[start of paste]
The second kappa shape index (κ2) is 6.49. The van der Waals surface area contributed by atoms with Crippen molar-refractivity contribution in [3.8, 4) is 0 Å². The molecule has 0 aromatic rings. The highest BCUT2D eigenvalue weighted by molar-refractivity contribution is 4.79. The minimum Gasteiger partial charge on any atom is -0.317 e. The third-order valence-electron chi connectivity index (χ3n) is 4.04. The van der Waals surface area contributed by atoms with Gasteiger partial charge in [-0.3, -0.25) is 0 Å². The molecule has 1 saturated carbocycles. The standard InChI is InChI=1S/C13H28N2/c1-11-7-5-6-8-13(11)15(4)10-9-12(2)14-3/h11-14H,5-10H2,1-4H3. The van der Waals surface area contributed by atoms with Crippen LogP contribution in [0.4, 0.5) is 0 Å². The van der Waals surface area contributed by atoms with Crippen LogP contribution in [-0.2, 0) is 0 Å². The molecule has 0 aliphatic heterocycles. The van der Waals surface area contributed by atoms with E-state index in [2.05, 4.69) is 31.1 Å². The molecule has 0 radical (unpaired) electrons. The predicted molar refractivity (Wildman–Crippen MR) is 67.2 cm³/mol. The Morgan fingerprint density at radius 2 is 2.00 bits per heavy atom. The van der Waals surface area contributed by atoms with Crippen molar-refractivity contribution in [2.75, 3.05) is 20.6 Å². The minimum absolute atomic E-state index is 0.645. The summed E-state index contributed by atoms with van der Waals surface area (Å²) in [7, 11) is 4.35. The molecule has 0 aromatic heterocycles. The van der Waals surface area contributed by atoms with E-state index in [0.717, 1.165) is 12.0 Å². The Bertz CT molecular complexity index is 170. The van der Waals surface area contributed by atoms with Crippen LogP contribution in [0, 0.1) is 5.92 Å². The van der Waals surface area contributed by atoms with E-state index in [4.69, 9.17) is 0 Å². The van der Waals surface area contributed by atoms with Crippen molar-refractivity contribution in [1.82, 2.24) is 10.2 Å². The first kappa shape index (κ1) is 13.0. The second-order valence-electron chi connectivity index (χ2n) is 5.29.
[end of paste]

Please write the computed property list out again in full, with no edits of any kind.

The second kappa shape index (κ2) is 6.49. The van der Waals surface area contributed by atoms with Crippen molar-refractivity contribution in [3.8, 4) is 0 Å². The molecule has 0 aromatic rings. The highest BCUT2D eigenvalue weighted by molar-refractivity contribution is 4.79. The minimum Gasteiger partial charge on any atom is -0.317 e. The third-order valence-electron chi connectivity index (χ3n) is 4.04. The van der Waals surface area contributed by atoms with Gasteiger partial charge in [-0.3, -0.25) is 0 Å². The molecule has 1 saturated carbocycles. The standard InChI is InChI=1S/C13H28N2/c1-11-7-5-6-8-13(11)15(4)10-9-12(2)14-3/h11-14H,5-10H2,1-4H3. The van der Waals surface area contributed by atoms with Crippen LogP contribution in [0.4, 0.5) is 0 Å². The van der Waals surface area contributed by atoms with Crippen LogP contribution in [-0.2, 0) is 0 Å². The molecule has 0 aliphatic heterocycles. The van der Waals surface area contributed by atoms with E-state index in [2.05, 4.69) is 31.1 Å². The molecule has 0 radical (unpaired) electrons. The predicted molar refractivity (Wildman–Crippen MR) is 67.2 cm³/mol. The Morgan fingerprint density at radius 2 is 2.00 bits per heavy atom. The van der Waals surface area contributed by atoms with Crippen molar-refractivity contribution in [2.75, 3.05) is 20.6 Å². The minimum absolute atomic E-state index is 0.645. The summed E-state index contributed by atoms with van der Waals surface area (Å²) in [7, 11) is 4.35. The molecule has 0 aromatic heterocycles. The van der Waals surface area contributed by atoms with E-state index in [0.717, 1.165) is 12.0 Å². The Bertz CT molecular complexity index is 170. The van der Waals surface area contributed by atoms with Crippen LogP contribution in [0, 0.1) is 5.92 Å². The van der Waals surface area contributed by atoms with E-state index in [4.69, 9.17) is 0 Å². The van der Waals surface area contributed by atoms with Crippen molar-refractivity contribution in [1.82, 2.24) is 10.2 Å². The first kappa shape index (κ1) is 13.0. The second-order valence-electron chi connectivity index (χ2n) is 5.29.